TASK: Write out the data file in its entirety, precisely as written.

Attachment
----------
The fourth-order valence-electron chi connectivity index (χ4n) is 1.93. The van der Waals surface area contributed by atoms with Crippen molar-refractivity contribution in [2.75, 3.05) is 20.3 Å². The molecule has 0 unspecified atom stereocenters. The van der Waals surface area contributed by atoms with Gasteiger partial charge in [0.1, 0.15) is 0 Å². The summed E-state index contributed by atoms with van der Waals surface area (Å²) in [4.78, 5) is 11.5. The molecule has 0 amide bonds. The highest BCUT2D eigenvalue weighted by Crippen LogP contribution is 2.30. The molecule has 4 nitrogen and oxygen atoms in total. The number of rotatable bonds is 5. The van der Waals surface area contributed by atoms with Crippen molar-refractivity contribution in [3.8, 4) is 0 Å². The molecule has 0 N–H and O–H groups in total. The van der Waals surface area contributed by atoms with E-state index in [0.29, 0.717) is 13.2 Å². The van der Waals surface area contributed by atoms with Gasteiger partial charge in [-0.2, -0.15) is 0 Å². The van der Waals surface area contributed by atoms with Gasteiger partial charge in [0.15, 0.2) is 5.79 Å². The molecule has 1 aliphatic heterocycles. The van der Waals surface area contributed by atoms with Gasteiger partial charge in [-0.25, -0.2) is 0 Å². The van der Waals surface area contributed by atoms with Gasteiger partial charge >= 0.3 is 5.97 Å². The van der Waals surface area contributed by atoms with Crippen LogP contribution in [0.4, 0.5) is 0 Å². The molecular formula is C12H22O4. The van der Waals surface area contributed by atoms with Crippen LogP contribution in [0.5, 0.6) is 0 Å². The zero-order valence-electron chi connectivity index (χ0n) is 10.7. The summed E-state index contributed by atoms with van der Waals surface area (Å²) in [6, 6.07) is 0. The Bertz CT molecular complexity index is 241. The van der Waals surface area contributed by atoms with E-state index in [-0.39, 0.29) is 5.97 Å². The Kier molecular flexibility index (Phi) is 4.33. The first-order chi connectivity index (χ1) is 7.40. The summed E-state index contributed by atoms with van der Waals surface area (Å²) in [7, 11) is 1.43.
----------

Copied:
The fourth-order valence-electron chi connectivity index (χ4n) is 1.93. The van der Waals surface area contributed by atoms with Crippen molar-refractivity contribution in [2.75, 3.05) is 20.3 Å². The molecule has 0 unspecified atom stereocenters. The van der Waals surface area contributed by atoms with Gasteiger partial charge in [0.1, 0.15) is 0 Å². The summed E-state index contributed by atoms with van der Waals surface area (Å²) in [4.78, 5) is 11.5. The molecule has 0 amide bonds. The highest BCUT2D eigenvalue weighted by Crippen LogP contribution is 2.30. The molecule has 4 nitrogen and oxygen atoms in total. The number of rotatable bonds is 5. The van der Waals surface area contributed by atoms with Crippen molar-refractivity contribution in [3.8, 4) is 0 Å². The molecule has 0 N–H and O–H groups in total. The van der Waals surface area contributed by atoms with E-state index in [0.29, 0.717) is 13.2 Å². The van der Waals surface area contributed by atoms with Gasteiger partial charge in [-0.2, -0.15) is 0 Å². The van der Waals surface area contributed by atoms with Gasteiger partial charge in [0.15, 0.2) is 5.79 Å². The molecule has 1 aliphatic heterocycles. The van der Waals surface area contributed by atoms with Gasteiger partial charge in [-0.25, -0.2) is 0 Å². The van der Waals surface area contributed by atoms with Gasteiger partial charge >= 0.3 is 5.97 Å². The van der Waals surface area contributed by atoms with Crippen LogP contribution in [0.4, 0.5) is 0 Å². The molecular formula is C12H22O4. The van der Waals surface area contributed by atoms with Crippen LogP contribution in [0.5, 0.6) is 0 Å². The zero-order valence-electron chi connectivity index (χ0n) is 10.7. The summed E-state index contributed by atoms with van der Waals surface area (Å²) in [6, 6.07) is 0. The Bertz CT molecular complexity index is 241. The van der Waals surface area contributed by atoms with E-state index in [-0.39, 0.29) is 5.97 Å². The Kier molecular flexibility index (Phi) is 4.33. The first-order chi connectivity index (χ1) is 7.40. The summed E-state index contributed by atoms with van der Waals surface area (Å²) in [7, 11) is 1.43.